Let Us Breathe in Fresh Air Through Our Vision
Text/ Ping-Yi Li
For the past fourteen years, I have been deeply dedicated to the art of printmaking. At first, I saw it as a form of self-training, but now it feels like a form of companionship and self-realization. Through my work, I hope to showcase different styles and attitudes at different stages of my life. In the early days, my creations revolved around the concept of “pharming,” which combined elements of animals and plants from my real life with my dreams to create surreal scenes. In the middle stage of my career, I developed the Shell Lady series. This series still seemed to revolve around the concept of pharming , but in fact, I began to project my own image onto the prints. By exploring the boundary between “hidden” and “exposed” through my own experiences, I was able to have a conversation with myself about self-healing.
The year 2020 marked a significant turning point in my life, as I settled down in Taitung and completed my residency at Art Chishang for the first time during the outbreak of the pandemic. These experiences reminded me that it was time for me to open all of my senses to receive the message sent from the land of eastern Taiwan, where I was born and currently reside. I should pay tribute to the beauty that I have always taken for granted with gratitude.
Breathing: Landscape is the beginning of a journey of self-exploration for me. It is the first time I have attempted to capture natural landscapes. It feels like the scenery I see daily has been lingering within me, waiting for the moment my journey began. I like to use colors to interpret the serenity and beauty of life in eastern Taiwan. The blue of the sea, the green of the mountains, the purple of the dawn, the orange of the sunrise, and the yellow of the ripening rice fields, these colors are too rich to be described in words alone. I aim to carefully preserve the ever-changing and ambiguous beauty of natural scenes through inks and prints. In particular, this series of works challenges the concept of “plurality” in traditional printmaking. I make the previously hidden “woodblocks,” which were once just tools of printmaking, an integral part of the work, creating a “mirrored landscape” in which the woodblocks and prints are juxtaposed. On one side, the landscapes are carved out layer by layer using the reduction printmaking technique, and on the other side, layers of ink are printed on the paper to create the landscapes. The mutual dialogue between the cuts in the wood and the layering of colors showcases the tranquility and beauty of heterogeneity in a mirrored way.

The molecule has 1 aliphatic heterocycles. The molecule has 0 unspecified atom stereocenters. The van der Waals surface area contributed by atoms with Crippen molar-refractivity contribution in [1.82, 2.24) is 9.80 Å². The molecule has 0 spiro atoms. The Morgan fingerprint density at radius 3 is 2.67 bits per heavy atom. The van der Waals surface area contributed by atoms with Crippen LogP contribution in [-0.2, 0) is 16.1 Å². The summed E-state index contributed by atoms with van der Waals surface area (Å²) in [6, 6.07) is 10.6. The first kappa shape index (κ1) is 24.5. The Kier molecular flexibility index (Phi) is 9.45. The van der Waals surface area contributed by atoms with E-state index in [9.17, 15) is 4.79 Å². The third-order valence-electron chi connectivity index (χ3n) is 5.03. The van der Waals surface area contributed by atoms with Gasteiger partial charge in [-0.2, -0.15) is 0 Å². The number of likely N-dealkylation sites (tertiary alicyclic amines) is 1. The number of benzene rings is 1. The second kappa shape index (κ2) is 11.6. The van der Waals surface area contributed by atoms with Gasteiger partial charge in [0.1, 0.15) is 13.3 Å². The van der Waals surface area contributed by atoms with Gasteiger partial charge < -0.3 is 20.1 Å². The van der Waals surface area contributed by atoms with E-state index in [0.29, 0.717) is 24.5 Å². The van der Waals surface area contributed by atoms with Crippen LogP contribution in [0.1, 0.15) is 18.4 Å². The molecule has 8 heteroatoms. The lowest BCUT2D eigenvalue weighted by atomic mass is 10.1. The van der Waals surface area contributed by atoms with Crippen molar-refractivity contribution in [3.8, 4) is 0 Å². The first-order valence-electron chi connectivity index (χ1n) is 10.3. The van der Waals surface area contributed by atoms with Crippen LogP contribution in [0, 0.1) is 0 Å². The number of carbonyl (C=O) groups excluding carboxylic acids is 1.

During the past three years of the pandemic, my works have continued to reflect on my childhood memories and current living experiences in eastern Taiwan. It seems that I have found a sense of stability amidst the turmoil, and I hope that through viewing the serene landscapes I created, the viewer will feel as though they are taking a deep breath of fresh air and experiencing healing from the eyes to the mind.